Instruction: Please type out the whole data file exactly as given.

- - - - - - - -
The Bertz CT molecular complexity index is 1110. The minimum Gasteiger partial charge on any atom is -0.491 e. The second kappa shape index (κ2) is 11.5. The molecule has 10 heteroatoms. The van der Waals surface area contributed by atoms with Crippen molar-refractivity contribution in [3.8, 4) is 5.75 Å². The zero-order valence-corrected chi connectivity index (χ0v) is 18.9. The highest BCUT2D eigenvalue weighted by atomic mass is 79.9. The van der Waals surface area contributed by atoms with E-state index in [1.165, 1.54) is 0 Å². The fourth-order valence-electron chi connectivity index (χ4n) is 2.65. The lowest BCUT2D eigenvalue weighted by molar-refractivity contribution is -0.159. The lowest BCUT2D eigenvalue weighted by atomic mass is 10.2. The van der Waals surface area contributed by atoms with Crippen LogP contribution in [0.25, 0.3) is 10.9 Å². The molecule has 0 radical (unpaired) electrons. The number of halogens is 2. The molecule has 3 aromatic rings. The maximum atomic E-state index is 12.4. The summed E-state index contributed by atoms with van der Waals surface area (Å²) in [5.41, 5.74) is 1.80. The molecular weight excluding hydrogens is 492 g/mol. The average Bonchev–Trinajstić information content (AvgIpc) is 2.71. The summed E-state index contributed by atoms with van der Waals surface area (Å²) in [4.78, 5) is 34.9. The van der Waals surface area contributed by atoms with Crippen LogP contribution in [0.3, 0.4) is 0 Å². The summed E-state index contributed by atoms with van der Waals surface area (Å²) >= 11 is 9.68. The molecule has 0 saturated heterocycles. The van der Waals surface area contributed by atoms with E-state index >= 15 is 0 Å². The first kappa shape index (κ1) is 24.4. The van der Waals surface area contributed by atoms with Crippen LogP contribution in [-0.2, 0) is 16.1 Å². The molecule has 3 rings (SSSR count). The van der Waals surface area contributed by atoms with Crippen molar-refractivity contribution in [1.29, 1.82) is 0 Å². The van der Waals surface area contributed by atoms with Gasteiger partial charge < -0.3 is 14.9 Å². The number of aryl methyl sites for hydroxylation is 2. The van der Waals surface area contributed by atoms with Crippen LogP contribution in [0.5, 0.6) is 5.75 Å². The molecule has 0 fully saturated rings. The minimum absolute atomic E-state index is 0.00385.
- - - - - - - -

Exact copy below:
The Bertz CT molecular complexity index is 1110. The minimum Gasteiger partial charge on any atom is -0.491 e. The second kappa shape index (κ2) is 11.5. The molecule has 10 heteroatoms. The van der Waals surface area contributed by atoms with Crippen molar-refractivity contribution in [3.8, 4) is 5.75 Å². The zero-order valence-corrected chi connectivity index (χ0v) is 18.9. The highest BCUT2D eigenvalue weighted by atomic mass is 79.9. The van der Waals surface area contributed by atoms with E-state index in [1.165, 1.54) is 0 Å². The fourth-order valence-electron chi connectivity index (χ4n) is 2.65. The lowest BCUT2D eigenvalue weighted by molar-refractivity contribution is -0.159. The lowest BCUT2D eigenvalue weighted by atomic mass is 10.2. The van der Waals surface area contributed by atoms with Crippen LogP contribution in [0.25, 0.3) is 10.9 Å². The molecule has 0 radical (unpaired) electrons. The number of halogens is 2. The molecule has 3 aromatic rings. The maximum atomic E-state index is 12.4. The summed E-state index contributed by atoms with van der Waals surface area (Å²) in [5.41, 5.74) is 1.80. The molecular weight excluding hydrogens is 492 g/mol. The average Bonchev–Trinajstić information content (AvgIpc) is 2.71. The summed E-state index contributed by atoms with van der Waals surface area (Å²) in [4.78, 5) is 34.9. The van der Waals surface area contributed by atoms with Crippen LogP contribution in [0.3, 0.4) is 0 Å². The summed E-state index contributed by atoms with van der Waals surface area (Å²) >= 11 is 9.68. The molecule has 0 saturated heterocycles. The van der Waals surface area contributed by atoms with E-state index >= 15 is 0 Å². The first kappa shape index (κ1) is 24.4. The van der Waals surface area contributed by atoms with Crippen LogP contribution in [-0.2, 0) is 16.1 Å². The molecule has 3 rings (SSSR count). The van der Waals surface area contributed by atoms with Crippen molar-refractivity contribution in [1.29, 1.82) is 0 Å². The van der Waals surface area contributed by atoms with Gasteiger partial charge < -0.3 is 14.9 Å². The number of aryl methyl sites for hydroxylation is 2. The van der Waals surface area contributed by atoms with Crippen LogP contribution in [0.5, 0.6) is 5.75 Å². The molecule has 0 fully saturated rings. The minimum absolute atomic E-state index is 0.00385.